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Archive for April 26th, 2011

Purchase: Amazon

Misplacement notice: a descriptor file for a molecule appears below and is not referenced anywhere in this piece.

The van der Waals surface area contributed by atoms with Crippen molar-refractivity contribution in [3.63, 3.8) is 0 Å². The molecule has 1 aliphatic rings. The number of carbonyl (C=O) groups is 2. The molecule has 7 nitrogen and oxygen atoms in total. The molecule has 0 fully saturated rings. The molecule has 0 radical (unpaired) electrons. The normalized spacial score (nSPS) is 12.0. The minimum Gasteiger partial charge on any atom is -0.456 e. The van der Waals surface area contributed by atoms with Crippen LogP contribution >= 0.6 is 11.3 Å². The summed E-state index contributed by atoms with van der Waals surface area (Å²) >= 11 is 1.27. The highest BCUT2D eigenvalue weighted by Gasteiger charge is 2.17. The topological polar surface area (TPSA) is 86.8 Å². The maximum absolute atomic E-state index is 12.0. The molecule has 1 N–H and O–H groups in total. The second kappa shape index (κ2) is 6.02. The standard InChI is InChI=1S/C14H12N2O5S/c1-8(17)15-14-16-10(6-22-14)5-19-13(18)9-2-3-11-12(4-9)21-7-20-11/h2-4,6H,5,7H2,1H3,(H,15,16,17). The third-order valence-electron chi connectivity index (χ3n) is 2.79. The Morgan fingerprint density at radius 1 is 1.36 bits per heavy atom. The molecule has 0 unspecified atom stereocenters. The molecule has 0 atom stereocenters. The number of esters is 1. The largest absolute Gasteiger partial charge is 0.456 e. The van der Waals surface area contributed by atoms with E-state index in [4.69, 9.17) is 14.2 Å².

This work is a wonderful conscious observation of modernism and postmodernism beyond pop Christian critique of postmodernism of Postmodernism’s epistemological project. Readers will enjoy the wordsmith of the author Peter Leithart, as he paints an illustr…ative picture of Modernism and Postmodernism, offering food for thought concerning the cultural history of Western civilization itself from the Renaissance period onwards today. Each chapter argues about the fleeting “vapor” like nature of human experience apart from God, what Solomon describes in Ecclesiastes as life “under the sun.” His observation of modernism as man’s attempt to control thing in his or her hand was eye opening for myself. While noting that there are difference with the current climate of postmodernism from modernism, the author also argue that there are some continuity between modernism and postmodernism, claiming that postmodernism is really modernism’s “vapor’s revenge” that exposes modernism’s PR claims about itself are not truly what it is in reality. Throughout the book the author critiques what he calls the trinity of Modernism: control, freedom and progress. View from this perspective, Leithart’s book contributes towards a Christian critique towards the Modernist’s worldview which has not totally left the scene altogether in today’s world. Leithart brings balance to the Christian discussion about Modernism and Postmodernism, seeing how modernism has indeed produce good things (who can imagine technological advance as totally wicked), while also seeing postmodernism as a state of reality today, which offer true critiques of modernism’s failures. Leithart is not uncritical of Postmodernism however, and does argue from Solomon in Ecclesiastes that those who are Postmodernist at times do not find the solution in the Transcendent God. Which brings up the major issue that I have with this book: For a work titled “Solomon and the Postmodern,” I wished the author could have brought Ecclesiastes and Solomone more in the book. References to Ecclesiastes or to Solomon in general probably made up less than five percent of the book. Having presently interacted with the first half of Ecclesiastes in the Hebrew and other exegetical materials, one can see that Leithart was familiar with relevant resources on Ecclesiastes and interpretative decisions (which I must say, I agree with concerning his definition of Havel as “vapor” and “shepherding the wind” than “chasing the wind”, etc), one must realize that Leithart could had Ecclesiastes do more of the “speaking” in the work. The author was capable and skillful in bringing in Postmodernist’s materials into the conversation in the book (love seeing his footnotes!), surely he was capable of making Solomon alive and “speaks” to the issue (which I believe Solomon does). Certainly then will the book live up to the title of “Solomon among the Postmoderns.”

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